However, there are ethical concerns surrounding the use of collected data and the creation of specific audience segments. For example, the creation of categories like “HIV sufferers” could be seen as intrusive and raise questions about data privacy.

Despite these concerns, the value of data brokerage in terms of targeted advertising, risk assessment, and decision-making cannot be understated.

Legal Aspects of Data Brokerage

Data brokers that collect publicly available data are generally considered to be operating legally. However, the legal landscape surrounding data brokers is complex and constantly evolving, with no clear federal law in the United States governing the industry. Some states have implemented comprehensive consumer data privacy laws, but many others lack strong regulation for data brokers.

In the European Union, data brokers are subject to the General Data Protection Regulation (GDPR), a data governance law designed to protect individuals’ personal data and privacy. GDPR specifies six legal grounds for processing data, including legitimate interest and clear, explicit, and straightforward consent. Data brokers must ensure they are following these regulations and other data protection laws, such as the California Consumer Privacy Act (CCPA) and the Brazilian General Data Protection Law (LGPD).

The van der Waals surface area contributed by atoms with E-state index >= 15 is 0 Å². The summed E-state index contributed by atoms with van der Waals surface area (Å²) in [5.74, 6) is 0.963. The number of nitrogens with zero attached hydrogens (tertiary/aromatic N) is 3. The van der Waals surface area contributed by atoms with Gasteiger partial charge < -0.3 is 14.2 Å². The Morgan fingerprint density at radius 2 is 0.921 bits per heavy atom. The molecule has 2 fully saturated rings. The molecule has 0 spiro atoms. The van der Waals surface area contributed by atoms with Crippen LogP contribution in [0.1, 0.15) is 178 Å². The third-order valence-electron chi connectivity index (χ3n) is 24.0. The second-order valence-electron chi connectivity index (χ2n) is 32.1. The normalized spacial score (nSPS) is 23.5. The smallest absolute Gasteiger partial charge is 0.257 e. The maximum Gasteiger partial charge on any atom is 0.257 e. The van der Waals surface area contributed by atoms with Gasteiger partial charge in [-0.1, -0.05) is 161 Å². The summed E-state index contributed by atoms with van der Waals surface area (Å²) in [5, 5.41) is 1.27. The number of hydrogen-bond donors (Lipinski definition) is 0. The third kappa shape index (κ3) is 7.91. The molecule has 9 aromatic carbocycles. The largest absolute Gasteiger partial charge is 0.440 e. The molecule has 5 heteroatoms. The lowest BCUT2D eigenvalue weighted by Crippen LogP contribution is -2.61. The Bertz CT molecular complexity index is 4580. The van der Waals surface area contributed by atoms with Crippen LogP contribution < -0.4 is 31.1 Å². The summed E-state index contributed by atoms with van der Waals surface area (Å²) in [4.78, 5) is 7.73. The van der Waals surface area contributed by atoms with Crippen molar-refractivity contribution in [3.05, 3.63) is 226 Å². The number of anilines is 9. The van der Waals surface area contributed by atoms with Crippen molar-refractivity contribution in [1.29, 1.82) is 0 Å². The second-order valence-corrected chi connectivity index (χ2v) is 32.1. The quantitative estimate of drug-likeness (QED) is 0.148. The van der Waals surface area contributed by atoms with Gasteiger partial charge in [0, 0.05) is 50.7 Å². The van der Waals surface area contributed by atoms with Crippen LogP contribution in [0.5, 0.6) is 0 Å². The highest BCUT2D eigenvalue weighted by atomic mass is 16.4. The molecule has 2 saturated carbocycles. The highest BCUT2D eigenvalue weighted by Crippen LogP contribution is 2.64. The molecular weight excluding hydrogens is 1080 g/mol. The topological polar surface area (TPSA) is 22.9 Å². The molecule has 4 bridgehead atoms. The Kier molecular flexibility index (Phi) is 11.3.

Data brokers must also implement security measures to protect the information they collect and prevent data breaches. They must ensure that the data they collect and process is done in an ethical and responsible manner, adhering to the evolving legal landscape surrounding data brokerage.

Data Breaches and Security Concerns

One of the primary concerns surrounding data brokers is the risk of data breaches and the potential misuse of sensitive information by third parties. A data breach involving a data broker could expose the personal information of millions of individuals, resulting in identity theft, financial fraud, and other negative consequences.

To mitigate these risks, data brokers must implement robust security measures and adhere to strict data protection regulations like GDPR and CCPA. By doing so, they can help ensure that the personal information they collect and process remains secure and private, minimizing the potential for data breaches and the misuse of sensitive data.